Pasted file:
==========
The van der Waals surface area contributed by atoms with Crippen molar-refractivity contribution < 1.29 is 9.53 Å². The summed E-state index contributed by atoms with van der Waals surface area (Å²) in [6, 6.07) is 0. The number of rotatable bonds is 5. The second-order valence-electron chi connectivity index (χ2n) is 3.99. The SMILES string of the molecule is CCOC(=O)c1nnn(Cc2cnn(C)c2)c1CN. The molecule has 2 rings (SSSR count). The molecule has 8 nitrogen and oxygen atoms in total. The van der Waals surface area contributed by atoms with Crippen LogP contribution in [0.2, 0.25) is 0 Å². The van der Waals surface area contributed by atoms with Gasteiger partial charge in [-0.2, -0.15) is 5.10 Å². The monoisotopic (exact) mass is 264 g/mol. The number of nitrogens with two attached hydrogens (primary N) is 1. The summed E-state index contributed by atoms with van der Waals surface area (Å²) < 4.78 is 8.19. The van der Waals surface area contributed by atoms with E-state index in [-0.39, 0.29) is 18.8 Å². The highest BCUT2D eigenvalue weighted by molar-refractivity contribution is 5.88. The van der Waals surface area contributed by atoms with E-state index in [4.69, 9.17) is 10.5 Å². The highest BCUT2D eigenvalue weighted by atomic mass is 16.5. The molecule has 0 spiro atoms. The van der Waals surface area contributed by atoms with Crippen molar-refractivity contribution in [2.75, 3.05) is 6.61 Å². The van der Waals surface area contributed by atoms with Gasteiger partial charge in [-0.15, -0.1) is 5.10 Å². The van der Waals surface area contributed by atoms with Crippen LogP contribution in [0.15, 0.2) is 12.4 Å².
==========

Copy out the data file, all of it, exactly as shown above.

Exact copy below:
The van der Waals surface area contributed by atoms with Crippen molar-refractivity contribution < 1.29 is 9.53 Å². The summed E-state index contributed by atoms with van der Waals surface area (Å²) in [6, 6.07) is 0. The number of rotatable bonds is 5. The second-order valence-electron chi connectivity index (χ2n) is 3.99. The SMILES string of the molecule is CCOC(=O)c1nnn(Cc2cnn(C)c2)c1CN. The molecule has 2 rings (SSSR count). The molecule has 8 nitrogen and oxygen atoms in total. The van der Waals surface area contributed by atoms with Crippen LogP contribution in [0.2, 0.25) is 0 Å². The van der Waals surface area contributed by atoms with Gasteiger partial charge in [-0.2, -0.15) is 5.10 Å². The monoisotopic (exact) mass is 264 g/mol. The number of nitrogens with two attached hydrogens (primary N) is 1. The summed E-state index contributed by atoms with van der Waals surface area (Å²) < 4.78 is 8.19. The van der Waals surface area contributed by atoms with E-state index in [-0.39, 0.29) is 18.8 Å². The highest BCUT2D eigenvalue weighted by molar-refractivity contribution is 5.88. The van der Waals surface area contributed by atoms with E-state index in [4.69, 9.17) is 10.5 Å². The highest BCUT2D eigenvalue weighted by atomic mass is 16.5. The molecule has 0 spiro atoms. The van der Waals surface area contributed by atoms with Crippen molar-refractivity contribution in [2.75, 3.05) is 6.61 Å². The van der Waals surface area contributed by atoms with Gasteiger partial charge in [-0.15, -0.1) is 5.10 Å². The van der Waals surface area contributed by atoms with Crippen LogP contribution in [0.15, 0.2) is 12.4 Å².